Title: Devil Inside My Mind; Author: Dr. Gaurav Nigam; Publisher: Notion Press; Pages: 90; Price: Rs. 199
Imagine you are on a treadmill and don’t have a pause button or you are driving a car that has no brakes in it. For the individual in either of the situations, death or being seriously hurt is guaranteed.
Dr. Gaurav Nigam’s first book, “Devil Inside My Mind”, reflects this roller-coaster ride of the narrator Amit Saxena and his “unique living profile” with his struggles and triumphs pertaining to his obsessive compulsive disorder (OCD).
“This is not a text book on OCD. It’s a story about winning, about fighting your problems, no matter how bizarre they can be,” Nigam told IANS.
The title of the book brings out the trauma that Saxena faces in his mind, that is, his obsessive compulsive disorder — a mental issue which absorbs him from his young age and also depicts a true acceptance to the fiend playing havoc in his life.
“I have severe OCD and it’s terrible, it’s demonic and you have no idea how I feel,” is Saxena’s confession, which brings out the honesty of the narration.
The cover of the book, which portrays a yellowish worn out paper on which words are scribbled, runs parallel with the title and, being struck off at various intervals, appears meaningless, which is the actual state of his life.
The book brings out the vivid insights about Saxena’s OCD and its effect on his day-to-day life. Essaying his doomed social life, the book reflects his struggle to fit in, compounded by the quirks associated with his OCD and the shocking and dreadful expressions of what all his mind dictates he do.
“I wanted to show a real picture of OCD and the tougher parts of anxiety disorder,” Nigam explained.
The OCD begins in Saxena, with the desire to become a topper and to conquer the achiever’s badge in school. This strong urge becomes the basis of his life and pushes him through gory and dingy lanes.
His OCD mind then divides the world into pure and impure and bullies him to touch a strange woman’s buttocks to supposedly purify her!
The OCD also numbs his already drowned mind with an absolute fear of failure and coerces him to shut the door on his best friend Raj in medical college hostel as the latter flunked in his exam.
Next, the demon advises him to remain free of contamination. In this pursuit, Saxena cuts off names of diseases from medical textbook, thereby rendering them powerless to spread.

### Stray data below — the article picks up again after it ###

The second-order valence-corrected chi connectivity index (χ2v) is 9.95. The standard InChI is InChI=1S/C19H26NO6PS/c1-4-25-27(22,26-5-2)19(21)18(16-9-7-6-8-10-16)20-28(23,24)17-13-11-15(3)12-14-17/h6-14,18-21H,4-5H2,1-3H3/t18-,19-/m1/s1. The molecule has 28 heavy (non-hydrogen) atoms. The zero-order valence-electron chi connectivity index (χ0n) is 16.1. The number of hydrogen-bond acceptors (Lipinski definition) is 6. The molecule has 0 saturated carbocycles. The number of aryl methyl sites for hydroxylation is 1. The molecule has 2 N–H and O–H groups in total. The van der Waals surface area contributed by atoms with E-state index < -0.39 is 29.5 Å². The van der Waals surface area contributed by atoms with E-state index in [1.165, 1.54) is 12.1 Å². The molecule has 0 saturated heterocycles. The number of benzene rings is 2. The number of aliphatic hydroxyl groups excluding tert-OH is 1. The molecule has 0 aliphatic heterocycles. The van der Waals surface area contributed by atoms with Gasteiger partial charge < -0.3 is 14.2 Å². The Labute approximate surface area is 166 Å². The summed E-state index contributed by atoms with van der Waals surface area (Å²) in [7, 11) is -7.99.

The devil also instigates in Saxena the fear of needles and thus he dissects a cushion made of feathers, as he was fearful of it being the main cause of HIV.
Nevertheless, in each of the troubles that he faces, the book shows the tireless efforts that Saxena puts in the quest of a way out of the satanic bondages of the OCD.
Ultimately, he manages to create an OCD management tool box in which he feeds his body, soul and spirit certain positivity, in the same manner that his OCD in the brain used to feed his sheepish mind with bizarre thoughts.
Saxena models a cognitive self-therapy and behaviour modification such as empowering himself with Mozart’s rhythm and harmony to make its place into the inward regions of his soul, enabling him to fight with the compulsions of the demonic thoughts.
He satiates his creative mind by rendering a semi-circled corner for painting and begins practising meditation, which gives him the realisation of ultimate truth of spirituality.
Thus, Saxena begins channellising the OCD’s spurt in a positive manner and starts reigning over everything.
From controlling his diet to exercising and following strict discipline, he focusses everything on the self-rehabilitation and becomes a world-renowned pediatrician, rubbing shoulders with the creme-de-la-creme.
Saxena leaves a message to the readers by confessing that OCD has put him on top of the world and brought him down but he didn’t lose his life over OCD and advises them not to lose theirs either.
“I hope that readers would sense the struggles that people living with OCD go through and a determination for winning through their own problems,” Nigam concluded.
(03.04.2016 – Rachel V. Thomas can be contacted at email@example.com)